Bugger it all.

Apologies, my brain is all over the place today, so this post might just follow.

I need to blog more often over here. My split personality is going to be the death of me. I though I had conjoined (yeah I said it) my two selves into one with my illustrated novel. But my photo side is still running full steam ahead without the wordsmith. I had rather hoped that I wouldn’t forever be trapped in two vastly differing communities and would be accepted, enfolded, welcomed and ensconced deeply in one. It hasn’t yet happened, though I do still hope. I am a country unto myself until then. Gosh and doesn’t that sound cocky. The truth is I feel cast adrift. I’ve no doubt my photojournalism people aren’t interested in the latest news romance writing, while the majority of my writing tweeps could care less about the pj side of my being. The closest they are to coming together, and quite happily I might add, is in the studio.

Last week was a difficult week in world of photojournalism, and the reality of how dangerous our jobs can be was none to prevalent after two if the most dedicated and talented photojournalists were killed during shelling in Misrata, Libya. The most beautiful elegy I have seen, and a very telling description of what it is to be a war photographer was a remembrance of Tim Hetherington written by colleague and friend, Sebastian Junger.

I always knew I could never be a war photographer. I am jumpy as all get out to begin with, standing amidst live fire and noise would send me into a complete state of panic, something that cannot happen when in that situation. I have nothing but the utmost respect for the men and women who follow that dragon. It was only a month ago that three other journalists were held hostage in Libya and treated…well, less than admirably. It is not an easy job to have. It takes a certain dedication that is so very hard to find, as well as a terribly thick skin. And their work is so transient, like their lives. There is, unfortunately, always another conflict, another photographer, another story.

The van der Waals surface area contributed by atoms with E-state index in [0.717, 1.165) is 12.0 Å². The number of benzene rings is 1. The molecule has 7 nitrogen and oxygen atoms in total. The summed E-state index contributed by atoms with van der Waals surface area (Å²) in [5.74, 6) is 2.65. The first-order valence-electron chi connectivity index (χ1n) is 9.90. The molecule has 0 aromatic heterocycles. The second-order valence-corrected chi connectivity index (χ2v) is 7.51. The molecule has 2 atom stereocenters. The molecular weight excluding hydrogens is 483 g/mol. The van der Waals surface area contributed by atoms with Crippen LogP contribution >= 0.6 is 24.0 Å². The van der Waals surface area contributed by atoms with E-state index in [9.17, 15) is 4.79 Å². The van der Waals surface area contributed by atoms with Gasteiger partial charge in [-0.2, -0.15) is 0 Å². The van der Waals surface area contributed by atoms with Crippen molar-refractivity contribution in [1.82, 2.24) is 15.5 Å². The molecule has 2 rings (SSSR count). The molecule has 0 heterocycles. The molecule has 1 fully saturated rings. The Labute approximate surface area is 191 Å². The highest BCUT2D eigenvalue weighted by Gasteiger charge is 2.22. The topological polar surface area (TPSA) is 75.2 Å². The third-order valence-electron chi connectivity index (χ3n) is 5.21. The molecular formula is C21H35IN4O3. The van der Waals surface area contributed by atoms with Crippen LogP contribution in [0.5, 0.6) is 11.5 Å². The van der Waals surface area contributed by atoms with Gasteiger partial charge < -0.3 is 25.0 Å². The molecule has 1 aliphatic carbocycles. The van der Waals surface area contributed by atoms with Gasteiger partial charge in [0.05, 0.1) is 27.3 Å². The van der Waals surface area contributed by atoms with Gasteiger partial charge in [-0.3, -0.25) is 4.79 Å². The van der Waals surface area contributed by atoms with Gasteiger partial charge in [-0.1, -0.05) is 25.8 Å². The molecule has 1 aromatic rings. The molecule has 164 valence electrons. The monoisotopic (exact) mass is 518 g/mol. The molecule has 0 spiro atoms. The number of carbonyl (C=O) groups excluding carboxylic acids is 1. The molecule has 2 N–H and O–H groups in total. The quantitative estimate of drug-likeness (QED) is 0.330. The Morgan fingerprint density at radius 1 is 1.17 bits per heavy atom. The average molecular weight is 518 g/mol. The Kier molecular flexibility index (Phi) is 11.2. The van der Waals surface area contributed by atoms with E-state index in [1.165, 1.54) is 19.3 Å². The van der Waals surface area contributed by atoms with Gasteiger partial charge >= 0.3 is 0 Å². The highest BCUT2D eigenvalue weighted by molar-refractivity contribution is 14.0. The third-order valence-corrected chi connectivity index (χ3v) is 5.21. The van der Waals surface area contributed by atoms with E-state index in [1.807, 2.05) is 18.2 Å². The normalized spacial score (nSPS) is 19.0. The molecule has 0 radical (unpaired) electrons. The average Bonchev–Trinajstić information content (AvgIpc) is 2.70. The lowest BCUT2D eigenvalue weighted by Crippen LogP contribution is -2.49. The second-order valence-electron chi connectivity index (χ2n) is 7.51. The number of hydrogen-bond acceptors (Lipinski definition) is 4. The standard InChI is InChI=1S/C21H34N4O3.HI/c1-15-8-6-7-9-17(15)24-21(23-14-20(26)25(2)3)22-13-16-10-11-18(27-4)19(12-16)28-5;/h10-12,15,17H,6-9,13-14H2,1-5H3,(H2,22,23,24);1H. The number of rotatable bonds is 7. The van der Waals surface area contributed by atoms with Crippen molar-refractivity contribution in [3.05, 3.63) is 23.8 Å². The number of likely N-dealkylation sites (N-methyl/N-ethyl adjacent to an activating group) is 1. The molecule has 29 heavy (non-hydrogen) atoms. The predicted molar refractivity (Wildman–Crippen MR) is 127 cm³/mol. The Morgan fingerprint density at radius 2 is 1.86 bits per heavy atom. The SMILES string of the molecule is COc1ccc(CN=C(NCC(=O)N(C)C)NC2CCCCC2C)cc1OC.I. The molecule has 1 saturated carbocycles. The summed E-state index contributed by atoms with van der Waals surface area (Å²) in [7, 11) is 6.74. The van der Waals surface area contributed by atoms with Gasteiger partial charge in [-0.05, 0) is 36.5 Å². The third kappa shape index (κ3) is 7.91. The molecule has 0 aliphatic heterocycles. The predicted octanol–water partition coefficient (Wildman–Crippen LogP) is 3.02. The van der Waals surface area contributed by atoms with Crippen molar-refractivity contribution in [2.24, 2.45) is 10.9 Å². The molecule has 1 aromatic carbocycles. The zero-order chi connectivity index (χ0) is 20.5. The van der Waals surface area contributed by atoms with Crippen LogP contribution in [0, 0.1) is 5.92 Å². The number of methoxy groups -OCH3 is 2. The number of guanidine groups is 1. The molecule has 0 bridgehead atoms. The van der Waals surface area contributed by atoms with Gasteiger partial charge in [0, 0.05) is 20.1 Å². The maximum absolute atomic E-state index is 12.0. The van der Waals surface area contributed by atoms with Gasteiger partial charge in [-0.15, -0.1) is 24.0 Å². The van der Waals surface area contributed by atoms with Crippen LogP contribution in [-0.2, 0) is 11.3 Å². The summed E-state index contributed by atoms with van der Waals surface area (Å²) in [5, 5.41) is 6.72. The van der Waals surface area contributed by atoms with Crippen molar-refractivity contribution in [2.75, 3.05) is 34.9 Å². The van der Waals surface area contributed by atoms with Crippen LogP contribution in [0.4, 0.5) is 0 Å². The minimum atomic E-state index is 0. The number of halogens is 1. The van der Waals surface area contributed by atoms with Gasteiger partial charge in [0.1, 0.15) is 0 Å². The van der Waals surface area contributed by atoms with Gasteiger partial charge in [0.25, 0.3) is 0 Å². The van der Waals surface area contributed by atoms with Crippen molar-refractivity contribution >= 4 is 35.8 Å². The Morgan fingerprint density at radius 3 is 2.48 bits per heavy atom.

The romance community also lost someone this past week, author Beverly Barton. Along those lines another author, Ashley March, wrote a beautiful remembrance of her mother, who passed away one year ago this week. So the week was spent in tears and sorrow for love and loss and remembrance of so many whose lives were so very different and beautiful in their own regard. One life is not worth more than another, and one death not more or less powerful. Barton has a novel set to be released in a couple days, and the work of both Hondros and Hetherington has been running since their cards made it from their cameras to a computer.

I’ve no idea where I meant to go with this. It brings into perspective those things closest to us.

While I have been working on this first novel, I have also been a working member of the media. I shot countless assignments for local papers, as well as covering the oil spill in the gulf last year. You get very little recognition outside your circle in this line of work. I did receive a first place award for my coverage of the gulf oil spill, but unlike the novel, that work is long gone. The story is over. The shelf life on that work was about one day and now it is old news. Anything coming out of there now requires fresh images to accompany it. This is perhaps why I am so drawn to the staying power of the novel. A work of art that doesn’t go away. Something that stays, and can be purchased and read far into the future with, perhaps, the same sort of relevance as when it was first written.

My point, what was my point. Need there be one? I’m not entirely sure. If anything can be garnered from this rambling mess of a blog post perhaps it is that life is fleeting, regardless of the path you choose to follow. You are supposed to come full circle in your writing. Start somewhere, diverge in the middle then bring it all home. Right? I very rarely follow the rules. I suppose the point was that stretched across two paths, two futures, two versions of me, I am finding more similarity in all of us.

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